I’ve been living in Auckland for a while now and one of the most bewildering things I have observed so far is their inner city walk. It certainly explains Blair’s inability to ever be on the correct side of the escalator the entire time we lived overseas. Actually, there was one time I accused him of actively trolling me because he was constantly on the wrong side in Germany. Then we visited London, and he was STILL on the wrong side. Therefore, for our weekend trip he had managed to remember that he needed to swap sides, but seeing as he was on the wrong side to begin with, he was now on the wrong side… again.
Truly I did not understand his confusion until I started my morning city commute here.
As I walked out of the main station, Britomart, I went to cross the road at a large intersection. Low and behold, everyone walked diagonally across the road. I stood still for a moment, and you’d think that would have irritated the people behind me – much the opposite. They just walked around me without even a grumble. Well, I thought to myself, we certainly aren’t in Germany anymore. I remember in my early days of cycling to work, being yelled in German by numerous angry cyclists for not going fast enough or not getting out of the way of their silent bike creeping up behind me. For some reason, using their bell was not an option and when I used mine, man did I get some dirty looks!
So after I was over my initial shock, I hurriedly made my way across this diagonal intersection only to almost be taken out by a Lime scooter – the city’s latest innovation which also, is silent and doesn’t even have a bell! Who signed that off? I’d like to know! I thought I had made it to the safety of the footpath but no, I had several very awkward altercations with fellow pedestrians who were heading towards me in the opposite direction, in the middle of the footpath.
Out of nowhere they would either choose to walk to the left or the right!
My natural instinct from growing up in Sydney, to stand to the left (as it says on ALL the escalators) bamboozled some people who tried to go left (for no apparent reason) and resulted in an awkward box step and an embarrassed look on their part, on my part – a Londoner style scowl and a muttering of “idiot” under my breath. They probably thought well, she’s not from around here!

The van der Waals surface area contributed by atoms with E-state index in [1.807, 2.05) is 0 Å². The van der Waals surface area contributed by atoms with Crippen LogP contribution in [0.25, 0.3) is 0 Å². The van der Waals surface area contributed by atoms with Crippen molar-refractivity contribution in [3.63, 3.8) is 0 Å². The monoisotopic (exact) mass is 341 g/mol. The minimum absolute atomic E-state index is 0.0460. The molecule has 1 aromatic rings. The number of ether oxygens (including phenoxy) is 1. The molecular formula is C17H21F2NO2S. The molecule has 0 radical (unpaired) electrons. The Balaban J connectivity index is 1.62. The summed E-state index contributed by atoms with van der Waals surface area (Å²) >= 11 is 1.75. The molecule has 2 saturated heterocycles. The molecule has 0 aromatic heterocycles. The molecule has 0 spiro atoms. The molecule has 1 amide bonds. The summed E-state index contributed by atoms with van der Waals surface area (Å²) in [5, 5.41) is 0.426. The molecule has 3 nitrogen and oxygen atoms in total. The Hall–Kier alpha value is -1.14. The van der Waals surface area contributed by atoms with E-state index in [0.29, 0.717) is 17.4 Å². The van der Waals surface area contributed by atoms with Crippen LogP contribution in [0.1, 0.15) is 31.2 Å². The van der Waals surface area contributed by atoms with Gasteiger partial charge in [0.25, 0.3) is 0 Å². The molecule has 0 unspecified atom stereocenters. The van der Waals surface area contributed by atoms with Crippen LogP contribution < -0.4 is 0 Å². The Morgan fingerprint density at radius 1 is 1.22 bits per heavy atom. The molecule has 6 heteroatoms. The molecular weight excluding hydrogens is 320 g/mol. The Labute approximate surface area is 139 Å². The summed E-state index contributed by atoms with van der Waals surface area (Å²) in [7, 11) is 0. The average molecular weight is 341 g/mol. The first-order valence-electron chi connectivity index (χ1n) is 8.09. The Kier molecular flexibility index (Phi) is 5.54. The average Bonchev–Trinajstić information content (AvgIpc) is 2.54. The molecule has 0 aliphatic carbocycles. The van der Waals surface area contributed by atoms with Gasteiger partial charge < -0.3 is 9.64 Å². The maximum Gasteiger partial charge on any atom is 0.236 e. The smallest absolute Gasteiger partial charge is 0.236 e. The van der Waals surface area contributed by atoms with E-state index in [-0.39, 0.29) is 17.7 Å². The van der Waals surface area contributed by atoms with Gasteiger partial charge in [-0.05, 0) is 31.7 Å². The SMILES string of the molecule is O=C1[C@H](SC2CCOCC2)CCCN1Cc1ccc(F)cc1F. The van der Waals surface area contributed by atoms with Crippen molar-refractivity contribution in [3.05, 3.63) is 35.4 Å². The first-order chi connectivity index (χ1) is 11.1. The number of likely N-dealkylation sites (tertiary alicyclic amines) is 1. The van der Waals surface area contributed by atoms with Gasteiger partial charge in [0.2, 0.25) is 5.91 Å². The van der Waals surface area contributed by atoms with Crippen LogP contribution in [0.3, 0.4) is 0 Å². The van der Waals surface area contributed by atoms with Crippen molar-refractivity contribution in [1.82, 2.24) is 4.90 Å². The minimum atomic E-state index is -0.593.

On my commute home, I saw my train about to leave the station and attempted to run down the escalator, only to be caught behind several people who had decided to stand on whatever side felt most convenient to them. Confused, I looked around for some sort of signage – surely at the most modern and central train station in Auckland, they would need signage on the escalators? Nope. Nothing. Once I got home I inquired with Blair as to which side I am supposed to stand on.
He confirmed what I feared – there’s no rules.
I’ve raised this concern with several kiwis now, and I have only really received one satisfactory answer, explaining to me that Aucklanders, and Kiwis, have never needed to stand to one side because there has never been enough people to warrant doing so. I’m also told that the diagonal crossing is quite common in parts of Asia… well at least I’m prepared for that now.
Several months into living in Auckland, I’ve learned a few tricks to get around town. When I do my ‘London Walk’, long strides, fast pace, head down but unwavering stare in the direction of where I want to go, people almost jump out of my way. People also seem visibly uncomfortable if you are ‘too close’ to them, and by too close, I mean a metre away. They will step back for you even though there was absolutely no reason to.
I actually had someone stop and let me pass once.
In my opinion, there was plenty of room on the footpath for 4 people to walk past if it was a tube tunnel. My London Walk approach has served me well so far, but unfortunately nothing can save you from being blocked by groups of spatially unaware Chinese tourists, taking photos of seemingly insignificant objects, but take absolutely no notice of you.
Outside of my morning commute, I must say I am enjoying the extra space and less people more than I thought I would. I have always lived in bigger cities and was pretty shocked to find out that Berlin has a smaller population than Sydney. Sometimes I even feel guilty about all the space we get to ourselves here, but it’s just one of the great things about living in New Zealand. Here’s to walking wherever the hell you want because you can!
Have you noticed any differences in the way people walk in the cities you’ve visited or lived in? Tell us about your funny observations in the comments below!